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Call Your Credit Card Issuer: 5 Times Online Won’t Do

Credit Card Basics, Credit Cards
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Calling your credit card issuer isn’t a fun way to spend a morning, and it might seem unnecessary when so much business can be conducted online. But there are at least five customer service situations that are best handled voice to voice.

1. There’s a charge on your statement you didn’t make.

The ability to monitor credit card accounts online makes it easier than ever to spot sketchy transactions. In fact, credit card fraud was the second-most-common type of identity theft reported by consumers in 2013, according to a report by the Federal Trade Commission.

If an unusual purchase shows up on your statement, call your credit card issuer right away to report it. Disputing the charge online may seem sufficient, but time is of the essence if you suspect fraud. To quickly put the kibosh on further unauthorized activity and figure out your next steps, calling to straighten out the matter is your best bet.

From there, be sure to listen to and carefully follow your issuer’s instructions. This may include continuing to watch your account activity, or waiting for a replacement card (with a new account number) to arrive in the mail. Coping with fraudulent credit card activity is a bit of a hassle, but taking the right steps is crucial for protecting your finances.

To learn more about major credit card issuers’ fraud liability policies, see this resource.

2. You’re confused about a credit card benefit.

Most credit card perks – rewards, free FICO scores, etc. – are administered by issuers, not networks. Consequently, if there’s a benefit you don’t understand or that isn’t being provided as expected, it’s the issuer you’ll need to contact to find out what’s going on.

For instance, if your card offers bonus rewards on, say, dining purchases, and one of your restaurant swipes didn’t net you extra points, you should get on the phone to find out why. It might be an error on their end, or it could be a case of you misunderstanding the rewards program.

Either way, you’re entitled to a clear explanation, which might not come from rereading the card’s terms and conditions. Get on the horn to gather some information so that you don’t miss out on any juicy perks in the future.

» MORE: Why nearly every purchase should be on a credit card

3. Your card was unexpectedly declined.

Having your credit card declined is embarrassing, but it should also be cause for concern. For example, it might be a sign that you’ve maxed out the card, or that it’s on ice due to suspicious activity. But there’s no way to know until you follow up with your issuer, and doing so by phone is the fastest way to figure out what’s what.

The steps to take from there depend on the circumstances, but you should be on the fast track to getting your card back in good working order.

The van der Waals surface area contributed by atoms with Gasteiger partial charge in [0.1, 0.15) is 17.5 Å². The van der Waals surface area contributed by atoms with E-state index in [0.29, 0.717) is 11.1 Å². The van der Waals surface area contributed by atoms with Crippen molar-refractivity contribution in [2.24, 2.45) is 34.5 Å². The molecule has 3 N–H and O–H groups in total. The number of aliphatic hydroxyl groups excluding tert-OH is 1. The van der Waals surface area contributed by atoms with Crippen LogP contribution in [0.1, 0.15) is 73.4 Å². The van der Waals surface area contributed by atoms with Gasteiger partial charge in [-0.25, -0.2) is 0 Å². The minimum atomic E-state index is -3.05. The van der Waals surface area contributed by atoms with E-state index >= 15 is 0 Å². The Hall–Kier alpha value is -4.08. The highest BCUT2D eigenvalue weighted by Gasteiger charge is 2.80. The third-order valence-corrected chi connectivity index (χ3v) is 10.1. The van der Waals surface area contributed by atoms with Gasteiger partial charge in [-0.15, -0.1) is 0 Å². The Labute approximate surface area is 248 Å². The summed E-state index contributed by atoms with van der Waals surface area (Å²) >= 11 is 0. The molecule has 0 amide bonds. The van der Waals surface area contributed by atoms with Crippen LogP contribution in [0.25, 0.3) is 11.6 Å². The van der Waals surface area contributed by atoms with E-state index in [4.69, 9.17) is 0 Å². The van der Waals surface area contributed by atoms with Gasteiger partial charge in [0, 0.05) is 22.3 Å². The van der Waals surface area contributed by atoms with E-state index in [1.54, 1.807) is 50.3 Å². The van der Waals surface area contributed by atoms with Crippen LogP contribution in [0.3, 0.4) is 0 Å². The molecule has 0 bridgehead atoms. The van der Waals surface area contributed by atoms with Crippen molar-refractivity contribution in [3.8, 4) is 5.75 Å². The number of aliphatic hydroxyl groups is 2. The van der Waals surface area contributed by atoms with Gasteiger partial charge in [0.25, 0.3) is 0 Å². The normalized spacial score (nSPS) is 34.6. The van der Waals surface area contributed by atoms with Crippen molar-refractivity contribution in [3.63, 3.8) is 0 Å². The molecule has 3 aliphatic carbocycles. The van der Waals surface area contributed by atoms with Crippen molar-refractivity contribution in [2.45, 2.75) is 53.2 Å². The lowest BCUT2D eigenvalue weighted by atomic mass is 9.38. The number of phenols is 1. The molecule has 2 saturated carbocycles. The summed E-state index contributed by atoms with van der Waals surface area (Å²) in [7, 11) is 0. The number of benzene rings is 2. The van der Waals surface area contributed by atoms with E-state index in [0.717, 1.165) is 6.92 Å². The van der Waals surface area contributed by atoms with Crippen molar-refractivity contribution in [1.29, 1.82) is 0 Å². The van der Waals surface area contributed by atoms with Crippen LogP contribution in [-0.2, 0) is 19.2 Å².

For more information about how to cope with a credit card rejection, see this article.

4. Your debt has become unmanageable.

Calling your credit card issuer to admit that you’ve overcharged or are in over your head probably doesn’t seem wise. But it’s in the best interest of both you and your bank that you don’t default – your credit score will plummet, and they’ll lose money on your account, too. So though it seems counterintuitive, the best course of action if you’re struggling to make payments is to call up your issuer and hash it out.

Start by explaining your situation honestly, and then ask what your options are. Be sure to be clear about how much your can afford to pay, because this will prove to the customer service representative that you’re interested in making good on the obligation. Couple this with a polite demeanor, and chances are good you’ll be able to work something out.

5. You forgot to make a payment.

Letting a credit card payment slip your mind is a small mistake, but it can have big consequences if you don’t handle it appropriately. Aside from getting hit with a late fee, you could also see interest charges start to mount, and there’s the possibility your credit score will take a hit, too. The clock is ticking. So as soon as you realize you’ve forgotten to pay, get on the phone with your issuer and try to make it right.

Aside from paying the neglected bill, you should ask if there’s any way to get the late fee reversed, too. Some issuers do this as a policy if it’s your first time making a tardy payment, and there’s even a credit card out there that doesn’t charge late fees at all.

You may not be able to avoid a late fee in the end, but asking is the only way to find out. Plus, you’ll have the opportunity to apologize for paying late, which could influence your issuer to think twice about imposing additional consequences, like reporting you to the credit bureaus or jacking up your interest rate. There’s no way to be sure, but asking for a little mercy certainly never hurts.

Lindsay Konsko is a staff writer covering credit cards and consumer credit for NerdWallet. Follow her on Twitter @lkonsko and on Google+.


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